Comparison of Three Empirical Models of Airport Congestion Pricing
Joseph I. Daniel
University of Delaware - Economics
PNC National Bank
University of Delaware Economics WP No. 98-01
This paper compares results obtained from three empirical models of airport congestion pricing. Morrison (1983) and Morrison and Winston (1989) implement standard peak-load pricing models using econometrically estimated demand and delay functions. Vickrey (1969) and Arnott, et al. (1991, 1993) develop bottleneck models with deterministic queues to provide structural models of intertemporal traffic adjustments in response to congestion pricing and changes in capacity. Daniel (1995) combines a bottleneck model with a time-dependent stochastic queuing model. This paper applies each of these models to Daniel's airport traffic data. While equilibria from all three models approximate the existing traffic patterns in the absence congestion fees, their different assumptions about delay functions and intertemporal shifting of demand lead to significantly different fee schedules. We conclude that modeling intertemporal substitution and stochastic traffic and delay produces more realistic responses of traffic patterns to congestion pricing and causes significant differences in the optimal fee structures.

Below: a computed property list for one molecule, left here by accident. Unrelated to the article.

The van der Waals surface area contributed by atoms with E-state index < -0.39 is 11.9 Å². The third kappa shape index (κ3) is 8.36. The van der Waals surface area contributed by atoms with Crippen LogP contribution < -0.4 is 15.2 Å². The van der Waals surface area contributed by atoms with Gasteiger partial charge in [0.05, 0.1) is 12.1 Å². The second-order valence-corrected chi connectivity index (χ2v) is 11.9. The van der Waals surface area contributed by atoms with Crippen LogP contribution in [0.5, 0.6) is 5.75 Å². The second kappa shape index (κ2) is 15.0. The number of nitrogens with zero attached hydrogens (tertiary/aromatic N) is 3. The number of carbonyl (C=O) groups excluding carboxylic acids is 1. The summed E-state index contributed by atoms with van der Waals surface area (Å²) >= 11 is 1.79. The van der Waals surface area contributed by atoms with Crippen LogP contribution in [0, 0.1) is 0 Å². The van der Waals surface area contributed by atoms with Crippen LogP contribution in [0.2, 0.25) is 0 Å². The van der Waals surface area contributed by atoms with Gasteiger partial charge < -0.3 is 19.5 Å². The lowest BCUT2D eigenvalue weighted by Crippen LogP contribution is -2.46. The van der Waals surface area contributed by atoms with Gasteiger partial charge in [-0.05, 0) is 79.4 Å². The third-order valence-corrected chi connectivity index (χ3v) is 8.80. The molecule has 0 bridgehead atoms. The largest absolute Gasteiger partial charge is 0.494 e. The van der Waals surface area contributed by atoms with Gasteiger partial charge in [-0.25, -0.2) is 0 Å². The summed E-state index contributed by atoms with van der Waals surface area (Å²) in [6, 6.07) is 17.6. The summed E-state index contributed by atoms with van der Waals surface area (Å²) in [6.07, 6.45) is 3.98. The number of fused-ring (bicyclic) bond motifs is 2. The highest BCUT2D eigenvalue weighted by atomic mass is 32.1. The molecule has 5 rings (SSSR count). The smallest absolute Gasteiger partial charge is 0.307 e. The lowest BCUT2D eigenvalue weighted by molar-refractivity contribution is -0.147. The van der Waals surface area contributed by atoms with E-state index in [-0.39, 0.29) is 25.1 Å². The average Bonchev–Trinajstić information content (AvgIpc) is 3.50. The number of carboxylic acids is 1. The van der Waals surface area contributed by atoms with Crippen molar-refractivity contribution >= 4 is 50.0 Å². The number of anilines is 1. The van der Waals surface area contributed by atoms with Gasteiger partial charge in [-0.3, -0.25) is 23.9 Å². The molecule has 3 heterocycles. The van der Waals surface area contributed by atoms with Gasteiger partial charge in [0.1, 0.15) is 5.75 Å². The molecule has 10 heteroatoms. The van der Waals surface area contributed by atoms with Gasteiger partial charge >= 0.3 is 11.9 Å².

JEL Classification: L93working papers series
Date posted: July 10, 1998
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